Slowly Settling In in Almería

My host is an early riser with a routine, so there was no pressure for me to get up this morning as that would have put me in her way. I slept pretty soundly until 7AM, when I was woken by a plane from the very nearby airport taking off. I then dozed for another hour or so. I think I will sleep well here once I get settled. I finally got up around 9AM and was able to make myself coffee, needing only hot water and a mug. I had time to enjoy my coffee and bond a bit with the cat before heading out.

I will have pictures next time I go exploring on my own. So please, no frustration at the lack of pics in this post! 🙂

We went to the nearby village (4KM away, so walking distance) to have a traditional Andalusian breakfast, get me orientated as to various services, and also pick up some groceries, especially heavy stuff to take advantage of the car today. Breakfast was toasted baguette with tomato pulp, olive oil, and salt. Very yummy! Two of those and two coffees were 3.20 euros. My coffee order in Spain is a “cafe cortado,” which is a shot of espresso with a bit of milk.

Next stop was a health food store where I was able to pick up sugar free almond milk (something I really missed in Bulgaria, where I could only find the kind with sugar), sugar free cereal, and chia seeds. Prices were a bit lower than in Canada for similar items. The cashier was a bit taken aback, but delighted, that I speak Spanish.

This is a very non-touristy part of Spain and so having a housesitter who speaks Spanish was a priority for my host. I was worried about the local accent, but I’ve so far had no problems worth mentioning with the language and am getting done what needs to be done. I’m a lot more relaxed than I was my first months in Mexico as I’ve definitely gained a lot of confidence that I can understand folks and them me.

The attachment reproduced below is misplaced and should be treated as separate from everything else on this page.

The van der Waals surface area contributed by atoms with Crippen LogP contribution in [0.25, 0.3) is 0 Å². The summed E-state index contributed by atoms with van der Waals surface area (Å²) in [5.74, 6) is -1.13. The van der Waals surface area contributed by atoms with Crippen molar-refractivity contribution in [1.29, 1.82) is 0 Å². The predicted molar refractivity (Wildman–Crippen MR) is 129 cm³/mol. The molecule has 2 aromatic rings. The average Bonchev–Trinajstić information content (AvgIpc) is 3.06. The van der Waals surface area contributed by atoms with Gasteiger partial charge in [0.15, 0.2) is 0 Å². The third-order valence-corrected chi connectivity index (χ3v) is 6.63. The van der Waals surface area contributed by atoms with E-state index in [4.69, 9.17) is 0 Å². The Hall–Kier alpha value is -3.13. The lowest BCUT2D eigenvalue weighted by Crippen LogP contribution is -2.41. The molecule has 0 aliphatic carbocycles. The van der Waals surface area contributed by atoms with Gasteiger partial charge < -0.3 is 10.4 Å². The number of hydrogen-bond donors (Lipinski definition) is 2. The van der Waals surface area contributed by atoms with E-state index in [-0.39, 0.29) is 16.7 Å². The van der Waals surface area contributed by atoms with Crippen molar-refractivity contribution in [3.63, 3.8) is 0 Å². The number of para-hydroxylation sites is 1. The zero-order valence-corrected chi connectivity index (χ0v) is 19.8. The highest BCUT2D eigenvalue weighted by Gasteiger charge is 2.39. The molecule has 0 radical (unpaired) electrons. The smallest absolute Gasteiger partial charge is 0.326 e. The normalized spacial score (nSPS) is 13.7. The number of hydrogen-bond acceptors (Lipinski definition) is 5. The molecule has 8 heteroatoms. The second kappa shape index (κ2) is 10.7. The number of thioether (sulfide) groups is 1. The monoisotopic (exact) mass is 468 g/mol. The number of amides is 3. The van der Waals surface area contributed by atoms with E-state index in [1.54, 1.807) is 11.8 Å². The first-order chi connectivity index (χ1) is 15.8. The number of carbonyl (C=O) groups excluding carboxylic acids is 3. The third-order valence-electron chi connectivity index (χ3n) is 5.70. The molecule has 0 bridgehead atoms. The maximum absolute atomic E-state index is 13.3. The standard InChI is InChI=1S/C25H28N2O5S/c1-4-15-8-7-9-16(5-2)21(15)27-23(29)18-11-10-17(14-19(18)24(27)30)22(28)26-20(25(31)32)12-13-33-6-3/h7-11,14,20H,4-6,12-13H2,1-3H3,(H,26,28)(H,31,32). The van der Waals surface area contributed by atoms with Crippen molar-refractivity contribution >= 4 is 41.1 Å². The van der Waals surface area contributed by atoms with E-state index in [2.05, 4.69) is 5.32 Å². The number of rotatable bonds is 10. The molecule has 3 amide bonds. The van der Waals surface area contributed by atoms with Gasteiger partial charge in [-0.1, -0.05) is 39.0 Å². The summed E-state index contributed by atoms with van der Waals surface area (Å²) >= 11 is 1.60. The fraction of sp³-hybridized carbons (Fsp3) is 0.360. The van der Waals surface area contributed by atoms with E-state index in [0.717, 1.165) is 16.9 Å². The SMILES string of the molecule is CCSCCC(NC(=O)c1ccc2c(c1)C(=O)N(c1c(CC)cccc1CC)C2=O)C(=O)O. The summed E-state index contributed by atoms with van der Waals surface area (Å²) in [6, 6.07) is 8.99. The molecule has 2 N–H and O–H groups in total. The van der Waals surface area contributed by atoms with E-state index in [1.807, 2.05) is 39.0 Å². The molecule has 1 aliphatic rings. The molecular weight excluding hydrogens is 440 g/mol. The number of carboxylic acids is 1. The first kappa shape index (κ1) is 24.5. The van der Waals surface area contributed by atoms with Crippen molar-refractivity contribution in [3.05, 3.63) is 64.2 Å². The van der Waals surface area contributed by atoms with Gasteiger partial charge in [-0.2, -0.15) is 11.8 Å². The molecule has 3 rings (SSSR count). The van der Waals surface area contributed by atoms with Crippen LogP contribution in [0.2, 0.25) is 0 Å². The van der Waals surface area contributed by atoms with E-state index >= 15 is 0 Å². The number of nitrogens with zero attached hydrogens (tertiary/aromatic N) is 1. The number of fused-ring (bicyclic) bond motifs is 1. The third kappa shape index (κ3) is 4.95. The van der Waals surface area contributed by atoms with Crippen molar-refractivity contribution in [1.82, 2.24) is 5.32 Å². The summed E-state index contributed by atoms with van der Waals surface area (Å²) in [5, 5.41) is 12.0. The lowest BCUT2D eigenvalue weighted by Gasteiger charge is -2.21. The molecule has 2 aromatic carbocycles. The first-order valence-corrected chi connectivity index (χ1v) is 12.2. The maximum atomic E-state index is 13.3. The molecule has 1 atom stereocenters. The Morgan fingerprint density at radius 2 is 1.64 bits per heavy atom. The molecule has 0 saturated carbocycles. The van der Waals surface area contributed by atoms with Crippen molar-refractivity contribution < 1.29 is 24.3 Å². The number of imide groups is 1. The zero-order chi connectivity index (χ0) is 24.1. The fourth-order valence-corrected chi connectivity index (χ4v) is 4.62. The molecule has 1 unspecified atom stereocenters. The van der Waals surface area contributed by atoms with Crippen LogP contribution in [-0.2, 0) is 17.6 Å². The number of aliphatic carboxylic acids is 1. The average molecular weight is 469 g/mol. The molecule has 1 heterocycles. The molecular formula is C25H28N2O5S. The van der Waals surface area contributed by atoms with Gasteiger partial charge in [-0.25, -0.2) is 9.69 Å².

The grocery store was a bit of a disappointment as to dairy and produce, but it’s not the only store available to me and I will have access to “hypermarkets” by bus (similar set up to when I’m in Mexico, where my Isla grocery store was good for basics, but I liked going to Mega, Soriana, and Ley for more selection). This grocery store was fine for me to get laundry detergent, toilet paper, washing up liquid, and other household things. Spaniards seem to universally buy drinking water in 6L containers (the most you can really carry comfortably) and with my fragile digestion, I decided to go that route. So I picked up four containers, which should last me a week to ten days.

I then went next door to the pharmacy to get ibuprofen as I’ve been battling headaches all week. Like in the Balkans, you can’t buy ibuprofen (and similar products) off the shelf, but rather have to ask for it at a counter. It’s ibuprofeno in Spain (ee-boo-pro-fen-oh). The dosage is higher than in North America, so you likely only need one tablet rather than two. I had one when I got in and it worked really fast, just like the Nurofen did in Bulgaria.

We came back to the neighbourhood where I’m staying and my host showed me a little shop I can walk to that has a bit of everything. It had better dairy and produce, a bit of a deli section, booze, and more. I got a few things there, including some veg that I had to ask for rather than select myself. The owner of that store is incredibly friendly! It will be so much easier to shop there than it was at my little village shop in Bulgaria. I just have to remember that the shop is closed Saturday afternoons, Sundays, and between about 2:30 and 5:30PM the rest of the week.

There is a nearby market on Sunday mornings for produce and other things, so I look forward to going there this weekend! My host is providing me with a wheelie cart for hauling groceries, so I’ll be able to carry things with ease and haul home more than I could in my backpack when I was in Bulgaria.